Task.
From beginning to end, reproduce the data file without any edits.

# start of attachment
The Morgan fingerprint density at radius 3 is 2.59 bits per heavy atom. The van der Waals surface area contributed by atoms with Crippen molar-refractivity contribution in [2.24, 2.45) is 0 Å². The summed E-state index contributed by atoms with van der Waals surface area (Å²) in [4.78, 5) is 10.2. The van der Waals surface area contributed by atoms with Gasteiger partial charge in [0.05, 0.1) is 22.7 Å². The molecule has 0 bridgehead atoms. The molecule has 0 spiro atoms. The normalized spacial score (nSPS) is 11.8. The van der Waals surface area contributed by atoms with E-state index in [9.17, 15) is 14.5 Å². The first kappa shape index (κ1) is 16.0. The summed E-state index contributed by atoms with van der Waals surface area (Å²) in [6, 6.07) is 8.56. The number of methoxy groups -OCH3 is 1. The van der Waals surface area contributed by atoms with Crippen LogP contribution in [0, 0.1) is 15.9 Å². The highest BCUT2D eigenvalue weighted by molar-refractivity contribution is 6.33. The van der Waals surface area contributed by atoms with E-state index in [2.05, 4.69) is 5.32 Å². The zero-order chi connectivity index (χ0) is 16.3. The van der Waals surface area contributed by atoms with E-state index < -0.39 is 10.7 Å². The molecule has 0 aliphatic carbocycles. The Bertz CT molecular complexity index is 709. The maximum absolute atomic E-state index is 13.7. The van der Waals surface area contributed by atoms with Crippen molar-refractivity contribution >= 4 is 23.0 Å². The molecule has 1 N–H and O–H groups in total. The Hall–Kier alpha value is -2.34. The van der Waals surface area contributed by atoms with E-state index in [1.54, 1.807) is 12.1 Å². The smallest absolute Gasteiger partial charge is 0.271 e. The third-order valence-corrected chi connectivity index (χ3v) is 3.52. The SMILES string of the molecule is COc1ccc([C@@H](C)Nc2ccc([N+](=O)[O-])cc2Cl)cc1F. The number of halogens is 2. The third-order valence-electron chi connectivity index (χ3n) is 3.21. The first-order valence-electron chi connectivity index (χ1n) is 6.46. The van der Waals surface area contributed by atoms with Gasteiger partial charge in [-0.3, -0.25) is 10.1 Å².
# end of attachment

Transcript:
The Morgan fingerprint density at radius 3 is 2.59 bits per heavy atom. The van der Waals surface area contributed by atoms with Crippen molar-refractivity contribution in [2.24, 2.45) is 0 Å². The summed E-state index contributed by atoms with van der Waals surface area (Å²) in [4.78, 5) is 10.2. The van der Waals surface area contributed by atoms with Gasteiger partial charge in [0.05, 0.1) is 22.7 Å². The molecule has 0 bridgehead atoms. The molecule has 0 spiro atoms. The normalized spacial score (nSPS) is 11.8. The van der Waals surface area contributed by atoms with E-state index in [9.17, 15) is 14.5 Å². The first kappa shape index (κ1) is 16.0. The summed E-state index contributed by atoms with van der Waals surface area (Å²) in [6, 6.07) is 8.56. The number of methoxy groups -OCH3 is 1. The van der Waals surface area contributed by atoms with Crippen LogP contribution in [0, 0.1) is 15.9 Å². The highest BCUT2D eigenvalue weighted by molar-refractivity contribution is 6.33. The van der Waals surface area contributed by atoms with E-state index in [2.05, 4.69) is 5.32 Å². The zero-order chi connectivity index (χ0) is 16.3. The van der Waals surface area contributed by atoms with E-state index < -0.39 is 10.7 Å². The molecule has 0 aliphatic carbocycles. The Bertz CT molecular complexity index is 709. The maximum absolute atomic E-state index is 13.7. The van der Waals surface area contributed by atoms with Crippen molar-refractivity contribution >= 4 is 23.0 Å². The molecule has 1 N–H and O–H groups in total. The Hall–Kier alpha value is -2.34. The van der Waals surface area contributed by atoms with E-state index in [1.54, 1.807) is 12.1 Å². The smallest absolute Gasteiger partial charge is 0.271 e. The third-order valence-corrected chi connectivity index (χ3v) is 3.52. The SMILES string of the molecule is COc1ccc([C@@H](C)Nc2ccc([N+](=O)[O-])cc2Cl)cc1F. The number of halogens is 2. The third-order valence-electron chi connectivity index (χ3n) is 3.21. The first-order valence-electron chi connectivity index (χ1n) is 6.46. The van der Waals surface area contributed by atoms with Gasteiger partial charge in [-0.3, -0.25) is 10.1 Å².